The MacBook Air competes with the iPad, not the MacBook or MacBook Pro. When we went shopping, we considered both, and we already have a MacBook Pro and a couple of MacBooks. (One is an old one which drives our media center.) If you need a pocket sized computer, go for the iPhone. If you want something bigger, go for the iPad. If you want a keyboard and an unlocked unit, go for the Air. We went for an 11″ MacBook Air. It has all the comforts of home, including the ability to run our custom accounting applications, but isn’t all that much more of a pain to lug around than an iPad.

    If we had needed serious computing power and had wanted to run heavy weight applications, we would have bought another MacBook, Pro or even an iMac. They are very powerful computers now. We do video and rendering on them. The Mini and Pro seem to be machines you bolt to the floor like milling machines or press formers, not portable tools. They move with the building, not the worker. We would have used a Mini for our media center, but we already had an old MacBook sitting around.

    The old product matrix has been re-forming.

  3. PhillyG says:

    If you don’t have the bandwidth to download Lion, then you probably don’t have sufficient bandwidth to take advantage of Lion, either.

    On the other hand, if you typically use mobile away from home, there is nothing stopping you from downloading Lion.

  4. clyde b says:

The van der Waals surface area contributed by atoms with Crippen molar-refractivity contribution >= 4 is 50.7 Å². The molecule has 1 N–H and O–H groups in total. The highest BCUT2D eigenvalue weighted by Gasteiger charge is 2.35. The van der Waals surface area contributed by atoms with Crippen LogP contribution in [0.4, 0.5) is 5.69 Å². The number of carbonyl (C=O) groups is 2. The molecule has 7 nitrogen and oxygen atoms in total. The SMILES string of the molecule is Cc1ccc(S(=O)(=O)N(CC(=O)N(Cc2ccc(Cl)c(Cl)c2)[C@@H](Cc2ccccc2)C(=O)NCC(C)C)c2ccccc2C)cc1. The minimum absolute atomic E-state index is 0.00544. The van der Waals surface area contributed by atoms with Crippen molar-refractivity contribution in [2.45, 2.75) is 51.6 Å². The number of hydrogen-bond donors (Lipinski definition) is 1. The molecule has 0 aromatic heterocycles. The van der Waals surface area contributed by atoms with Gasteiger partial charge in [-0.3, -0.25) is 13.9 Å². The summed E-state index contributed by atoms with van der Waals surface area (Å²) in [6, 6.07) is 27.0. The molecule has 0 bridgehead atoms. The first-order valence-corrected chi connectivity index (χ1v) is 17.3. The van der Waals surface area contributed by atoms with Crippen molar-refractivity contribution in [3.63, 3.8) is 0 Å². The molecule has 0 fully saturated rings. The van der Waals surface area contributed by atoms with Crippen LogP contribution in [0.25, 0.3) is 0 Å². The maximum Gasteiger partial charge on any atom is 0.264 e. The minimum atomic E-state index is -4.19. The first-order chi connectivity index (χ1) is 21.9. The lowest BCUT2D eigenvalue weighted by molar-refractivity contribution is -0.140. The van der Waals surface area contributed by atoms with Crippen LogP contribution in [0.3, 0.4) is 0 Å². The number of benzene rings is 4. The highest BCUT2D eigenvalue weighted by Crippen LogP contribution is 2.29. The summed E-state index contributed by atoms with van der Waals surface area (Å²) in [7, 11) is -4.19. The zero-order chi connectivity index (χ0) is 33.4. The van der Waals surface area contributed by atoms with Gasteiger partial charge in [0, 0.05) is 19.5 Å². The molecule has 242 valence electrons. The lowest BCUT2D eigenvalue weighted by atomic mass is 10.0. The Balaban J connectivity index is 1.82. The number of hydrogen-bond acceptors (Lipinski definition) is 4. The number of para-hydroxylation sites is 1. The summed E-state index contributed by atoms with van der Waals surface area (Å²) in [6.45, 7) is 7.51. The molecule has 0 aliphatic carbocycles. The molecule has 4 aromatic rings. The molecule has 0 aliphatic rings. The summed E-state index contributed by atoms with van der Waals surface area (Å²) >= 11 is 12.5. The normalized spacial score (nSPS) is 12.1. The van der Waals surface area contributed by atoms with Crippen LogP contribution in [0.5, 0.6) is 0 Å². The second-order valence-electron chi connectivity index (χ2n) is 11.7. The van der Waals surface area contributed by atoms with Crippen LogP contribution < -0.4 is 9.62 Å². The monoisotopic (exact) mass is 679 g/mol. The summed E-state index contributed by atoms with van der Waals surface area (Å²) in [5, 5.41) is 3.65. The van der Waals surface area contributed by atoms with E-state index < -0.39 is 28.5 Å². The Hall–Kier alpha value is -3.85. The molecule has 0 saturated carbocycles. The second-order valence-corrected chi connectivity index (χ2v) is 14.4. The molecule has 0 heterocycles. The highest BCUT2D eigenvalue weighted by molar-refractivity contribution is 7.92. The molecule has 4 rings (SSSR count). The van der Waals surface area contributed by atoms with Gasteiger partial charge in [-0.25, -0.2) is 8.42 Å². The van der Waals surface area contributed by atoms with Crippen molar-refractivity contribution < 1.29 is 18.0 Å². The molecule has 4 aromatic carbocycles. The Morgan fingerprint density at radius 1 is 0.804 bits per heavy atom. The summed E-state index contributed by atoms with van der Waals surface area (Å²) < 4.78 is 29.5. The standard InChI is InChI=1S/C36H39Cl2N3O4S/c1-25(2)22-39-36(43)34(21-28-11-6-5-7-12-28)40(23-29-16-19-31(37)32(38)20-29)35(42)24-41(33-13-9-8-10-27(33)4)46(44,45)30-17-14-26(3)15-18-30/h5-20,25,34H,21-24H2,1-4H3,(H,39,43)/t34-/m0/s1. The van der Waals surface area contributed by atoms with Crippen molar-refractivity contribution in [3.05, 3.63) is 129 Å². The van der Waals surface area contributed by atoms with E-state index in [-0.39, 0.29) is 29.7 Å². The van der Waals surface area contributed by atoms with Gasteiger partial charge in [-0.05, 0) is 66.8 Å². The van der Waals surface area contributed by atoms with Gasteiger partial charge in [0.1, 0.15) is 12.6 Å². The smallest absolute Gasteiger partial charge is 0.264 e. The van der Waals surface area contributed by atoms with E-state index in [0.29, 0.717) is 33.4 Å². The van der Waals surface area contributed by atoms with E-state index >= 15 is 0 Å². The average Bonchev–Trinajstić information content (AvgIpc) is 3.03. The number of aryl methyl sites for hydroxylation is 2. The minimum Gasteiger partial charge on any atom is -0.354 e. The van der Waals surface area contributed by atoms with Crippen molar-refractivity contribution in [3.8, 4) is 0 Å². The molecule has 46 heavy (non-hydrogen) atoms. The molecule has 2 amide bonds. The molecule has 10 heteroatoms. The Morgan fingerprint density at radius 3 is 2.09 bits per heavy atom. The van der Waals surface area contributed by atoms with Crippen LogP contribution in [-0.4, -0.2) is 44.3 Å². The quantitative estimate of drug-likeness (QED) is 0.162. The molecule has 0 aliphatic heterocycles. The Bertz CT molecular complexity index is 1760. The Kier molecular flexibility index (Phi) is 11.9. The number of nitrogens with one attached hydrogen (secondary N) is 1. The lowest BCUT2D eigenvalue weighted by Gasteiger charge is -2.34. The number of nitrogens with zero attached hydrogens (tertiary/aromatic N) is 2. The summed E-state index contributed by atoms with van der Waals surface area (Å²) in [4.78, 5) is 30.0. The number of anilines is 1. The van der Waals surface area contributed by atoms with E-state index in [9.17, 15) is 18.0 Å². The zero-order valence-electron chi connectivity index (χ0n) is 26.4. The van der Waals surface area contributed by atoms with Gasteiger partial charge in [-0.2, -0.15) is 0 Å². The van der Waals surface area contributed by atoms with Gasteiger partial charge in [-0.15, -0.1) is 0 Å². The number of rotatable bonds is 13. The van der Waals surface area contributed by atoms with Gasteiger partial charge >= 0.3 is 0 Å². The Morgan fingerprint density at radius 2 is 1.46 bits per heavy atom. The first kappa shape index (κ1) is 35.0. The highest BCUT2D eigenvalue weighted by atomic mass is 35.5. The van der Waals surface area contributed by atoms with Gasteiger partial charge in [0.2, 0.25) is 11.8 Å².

I would not have bought an Air but for $ale pricing. I like having a minimalist machine without the extra fragility of a hard disk and optical device. What I miss is a Firewire port and 2 USB ports. Keep on adding features and you lose the whole idea of the Air. Like toting around a keyboard and mouse for your iPad. I do not see the purpose of a living room sized laptop, and wish all the bells and whistles were available on the smallest Pro.

    I live out in the swamps and greatly appreciate my Verizon wireless connection. It is fast enough to watch streaming videos, but I doubt that the connection would be glitch free long enough to successfully download Lion. The local library can’t deal with the ‘complications’ of plugging in. The local branch of the bank is not allowed to plug in customers’ computers for obvious reasons.

    Once Lion is downloaded, what am I to do if I need to boot from an external disk or reinstall to get rid of problems? I hope all the info on burning your own disc works after I get Lion. I find doing a clean reinstall is a wonderful way to completely clean house. If I need data I can retrieve it, if I don’t think of stored data, then I don’t need it gumming up the SSD. Time Machine and iCloud will be a great way to keep the OS light and agile.